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US4813907A - Toy vehicle with graphics display - Google Patents

Toy vehicle with graphics display Download PDF

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Publication number
US4813907A
US4813907A US07093958 US9395887A US4813907A US 4813907 A US4813907 A US 4813907A US 07093958 US07093958 US 07093958 US 9395887 A US9395887 A US 9395887A US 4813907 A US4813907 A US 4813907A
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US
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Grant
Patent type
Prior art keywords
toy
vehicle
display
graphics
construction
Prior art date
Legal status (The legal status is an assumption and is not a legal conclusion. Google has not performed a legal analysis and makes no representation as to the accuracy of the status listed.)
Expired - Fee Related
Application number
US07093958
Inventor
Owen R. Rissman
Henry T. Ho Tai
Current Assignee (The listed assignees may be inaccurate. Google has not performed a legal analysis and makes no representation or warranty as to the accuracy of the list.)
TIGER ELECTRONIC SALES Ltd Inc
TIGER ELECTRONIC SALES Ltd Inc A HONG KONG CORP
Tiger Electronic Sales Ltd
Original Assignee
Tiger Electronic Sales Ltd
Priority date (The priority date is an assumption and is not a legal conclusion. Google has not performed a legal analysis and makes no representation as to the accuracy of the date listed.)
Filing date
Publication date
Grant date

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Classifications

    • AHUMAN NECESSITIES
    • A63SPORTS; GAMES; AMUSEMENTS
    • A63HTOYS, e.g. TOPS, DOLLS, HOOPS, BUILDING BLOCKS
    • A63H3/00Dolls
    • A63H3/36Details; Accessories
    • AHUMAN NECESSITIES
    • A63SPORTS; GAMES; AMUSEMENTS
    • A63HTOYS, e.g. TOPS, DOLLS, HOOPS, BUILDING BLOCKS
    • A63H3/00Dolls
    • A63H3/28Arrangements of sound-producing means in dolls; Means in dolls for producing sounds

Abstract

A toy vehicle construction is disclosed which has been particularly configured so that the toy vehicle exhibits animated characteristics. To this end, a liquid crystal graphics display is provided on the chassis of the vehicle, with the graphics display particularly configured to display a plurality of simulated life functions. An associated micro-processor effects operation and control of the graphics display, with additional sound-generating, light-emitting, and detecting devices further provided to further lend to the animated nature of the device.

Description

CROSS-REFERENCE TO RELATED APPLICATION

This is a continuation-in-part of U.S. application Ser. No. 859,699, filed May 5, 1986.

TECHNICAL FIELD

The present invention relates generally to toy vehicles, and more particularly to a toy vehicle having a liquid crystal graphics display which is configured and operated to lend animated characteristics to the toy vehicle construction.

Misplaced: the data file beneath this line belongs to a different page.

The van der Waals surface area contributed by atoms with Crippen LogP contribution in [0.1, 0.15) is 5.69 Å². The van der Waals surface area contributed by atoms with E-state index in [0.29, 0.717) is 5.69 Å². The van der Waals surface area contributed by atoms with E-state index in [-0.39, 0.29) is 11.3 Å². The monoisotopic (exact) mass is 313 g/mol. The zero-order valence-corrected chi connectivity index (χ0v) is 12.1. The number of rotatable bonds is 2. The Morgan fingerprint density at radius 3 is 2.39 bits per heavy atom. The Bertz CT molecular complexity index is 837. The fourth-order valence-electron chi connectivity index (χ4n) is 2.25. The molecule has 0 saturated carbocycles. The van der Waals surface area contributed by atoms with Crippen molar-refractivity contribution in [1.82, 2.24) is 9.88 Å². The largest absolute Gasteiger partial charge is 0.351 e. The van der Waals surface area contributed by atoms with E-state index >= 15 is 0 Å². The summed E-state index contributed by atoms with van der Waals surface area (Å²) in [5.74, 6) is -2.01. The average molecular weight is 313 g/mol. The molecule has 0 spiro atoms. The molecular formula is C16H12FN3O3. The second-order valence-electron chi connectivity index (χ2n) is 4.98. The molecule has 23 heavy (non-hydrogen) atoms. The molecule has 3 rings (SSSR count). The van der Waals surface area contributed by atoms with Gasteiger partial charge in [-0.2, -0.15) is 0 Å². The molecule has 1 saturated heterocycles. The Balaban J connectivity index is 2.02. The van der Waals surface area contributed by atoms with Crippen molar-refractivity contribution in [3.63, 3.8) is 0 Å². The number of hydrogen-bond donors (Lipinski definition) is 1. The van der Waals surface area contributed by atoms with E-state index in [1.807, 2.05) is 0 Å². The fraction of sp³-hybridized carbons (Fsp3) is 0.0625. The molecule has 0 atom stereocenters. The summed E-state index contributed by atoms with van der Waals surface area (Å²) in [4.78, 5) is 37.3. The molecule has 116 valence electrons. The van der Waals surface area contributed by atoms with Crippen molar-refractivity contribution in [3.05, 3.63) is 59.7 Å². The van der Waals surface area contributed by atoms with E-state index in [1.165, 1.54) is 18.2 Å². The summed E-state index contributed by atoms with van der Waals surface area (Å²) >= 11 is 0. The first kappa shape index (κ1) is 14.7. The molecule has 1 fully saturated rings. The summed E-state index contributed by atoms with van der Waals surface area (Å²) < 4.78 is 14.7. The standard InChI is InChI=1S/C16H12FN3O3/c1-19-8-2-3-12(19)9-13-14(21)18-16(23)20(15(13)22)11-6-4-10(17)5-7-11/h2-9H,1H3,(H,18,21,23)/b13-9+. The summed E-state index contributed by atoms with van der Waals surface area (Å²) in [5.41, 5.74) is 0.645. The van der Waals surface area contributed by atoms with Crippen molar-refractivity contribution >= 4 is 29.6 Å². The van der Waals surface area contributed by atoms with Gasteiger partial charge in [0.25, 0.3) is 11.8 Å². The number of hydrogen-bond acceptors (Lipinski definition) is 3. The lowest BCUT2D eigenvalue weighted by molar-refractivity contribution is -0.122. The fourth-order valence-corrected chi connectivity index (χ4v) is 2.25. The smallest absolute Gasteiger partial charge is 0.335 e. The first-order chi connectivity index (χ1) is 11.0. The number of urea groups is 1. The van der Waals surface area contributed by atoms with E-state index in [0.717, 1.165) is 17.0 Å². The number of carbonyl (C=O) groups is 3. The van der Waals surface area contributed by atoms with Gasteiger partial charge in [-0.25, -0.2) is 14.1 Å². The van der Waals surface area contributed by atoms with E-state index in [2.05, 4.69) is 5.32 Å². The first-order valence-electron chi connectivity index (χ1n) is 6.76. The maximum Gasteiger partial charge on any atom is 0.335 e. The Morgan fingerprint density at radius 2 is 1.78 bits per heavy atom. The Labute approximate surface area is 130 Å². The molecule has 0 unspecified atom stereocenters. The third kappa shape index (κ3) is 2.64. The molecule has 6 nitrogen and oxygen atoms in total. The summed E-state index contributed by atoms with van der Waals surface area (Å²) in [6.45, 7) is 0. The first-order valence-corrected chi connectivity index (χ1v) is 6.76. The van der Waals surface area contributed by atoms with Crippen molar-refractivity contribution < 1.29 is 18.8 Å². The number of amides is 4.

BACKGROUND OF THE INVENTION

For many years, children have enjoyed toys having adventure-oriented themes, such as toy soldiers and warriors, and associated toy vehicles and aircraft. Children frequently play with such toys by engaging in mock combat and battles, and other like adventures.

More recently, doll-like toys of this nature have been configured to resemble television and motion picture characters as depicted in both animated and filmed features. Again, these types of toys are frequently based on adventure-oriented themes, and are therefore sometimes referred to as "action" toys.

Above-referenced parent patent application Ser. No. 859,699 discloses a human-like action figure toy of the above type, which, in order to enhance its entertainment value, is provided with a liquid crystal graphics display. Notably, the graphics display is configured to depict a plurality of simulated life functions for the toy figure, thus lending animated characteristics to the figure for enhanced entertainment.

As will be appreciated, toys which exhibit animated characteristics provide children with additional entertainment and stimulation beyond the more typical, inanimate toy constructions. Accordingly, and in keeping with the general theme of the above-referenced parent patent application, the present invention contemplates a toy vehicle construction having animated characteristics.

SUMMARY OF THE INVENTION

A toy vehicle construction in accordance with the present invention includes an external liquid crystal graphics display configured to display a plurality of simulated life functions. An associated micro-processor operatively connected with the display effects control and operation thereof, and permits the graphics display to be operated to show different levels of animation, different activities, as well as additional features. Thus, the toy vehicle is provided with animated characteristics for enhanced entertainment, and can be readily configured for various types of interaction with a child, as well as with other similar related toys.

While the precise configuration of a toy vehicle embodying the present invention can be widely varied, the illustrated embodiment includes a toy vehicle chassis having a generally futuristic appearance. This preferred configuration is not only in keeping with the technically-advanced nature of the toy, but is in further keeping with the popularity which outer space related games and toys are enjoying. Additionally, a number of toys which are currently popular comprise toy vehicles which possess humanoid or robotic characteristics.